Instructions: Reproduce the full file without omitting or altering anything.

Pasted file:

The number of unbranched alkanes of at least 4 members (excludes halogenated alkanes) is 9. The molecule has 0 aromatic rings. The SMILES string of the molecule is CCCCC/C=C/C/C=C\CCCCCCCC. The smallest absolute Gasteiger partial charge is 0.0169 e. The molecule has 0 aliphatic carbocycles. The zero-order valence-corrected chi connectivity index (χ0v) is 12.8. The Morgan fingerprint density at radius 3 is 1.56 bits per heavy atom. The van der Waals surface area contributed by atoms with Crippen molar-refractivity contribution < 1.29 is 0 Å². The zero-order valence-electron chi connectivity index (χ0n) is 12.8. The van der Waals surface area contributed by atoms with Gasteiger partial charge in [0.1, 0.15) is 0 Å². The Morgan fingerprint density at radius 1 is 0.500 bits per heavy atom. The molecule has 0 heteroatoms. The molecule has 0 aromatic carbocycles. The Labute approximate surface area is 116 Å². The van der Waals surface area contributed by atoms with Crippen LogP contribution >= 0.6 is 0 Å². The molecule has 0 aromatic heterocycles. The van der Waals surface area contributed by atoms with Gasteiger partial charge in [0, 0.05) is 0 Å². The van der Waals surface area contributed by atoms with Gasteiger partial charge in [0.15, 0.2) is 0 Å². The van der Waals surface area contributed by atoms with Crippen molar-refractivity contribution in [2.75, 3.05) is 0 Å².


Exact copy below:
The number of unbranched alkanes of at least 4 members (excludes halogenated alkanes) is 9. The molecule has 0 aromatic rings. The SMILES string of the molecule is CCCCC/C=C/C/C=C\CCCCCCCC. The smallest absolute Gasteiger partial charge is 0.0169 e. The molecule has 0 aliphatic carbocycles. The zero-order valence-corrected chi connectivity index (χ0v) is 12.8. The Morgan fingerprint density at radius 3 is 1.56 bits per heavy atom. The van der Waals surface area contributed by atoms with Crippen molar-refractivity contribution < 1.29 is 0 Å². The zero-order valence-electron chi connectivity index (χ0n) is 12.8. The van der Waals surface area contributed by atoms with Gasteiger partial charge in [0.1, 0.15) is 0 Å². The Morgan fingerprint density at radius 1 is 0.500 bits per heavy atom. The molecule has 0 heteroatoms. The molecule has 0 aromatic carbocycles. The Labute approximate surface area is 116 Å². The van der Waals surface area contributed by atoms with Crippen LogP contribution >= 0.6 is 0 Å². The molecule has 0 aromatic heterocycles. The van der Waals surface area contributed by atoms with Gasteiger partial charge in [0, 0.05) is 0 Å². The van der Waals surface area contributed by atoms with Gasteiger partial charge in [0.15, 0.2) is 0 Å². The van der Waals surface area contributed by atoms with Crippen molar-refractivity contribution in [2.75, 3.05) is 0 Å².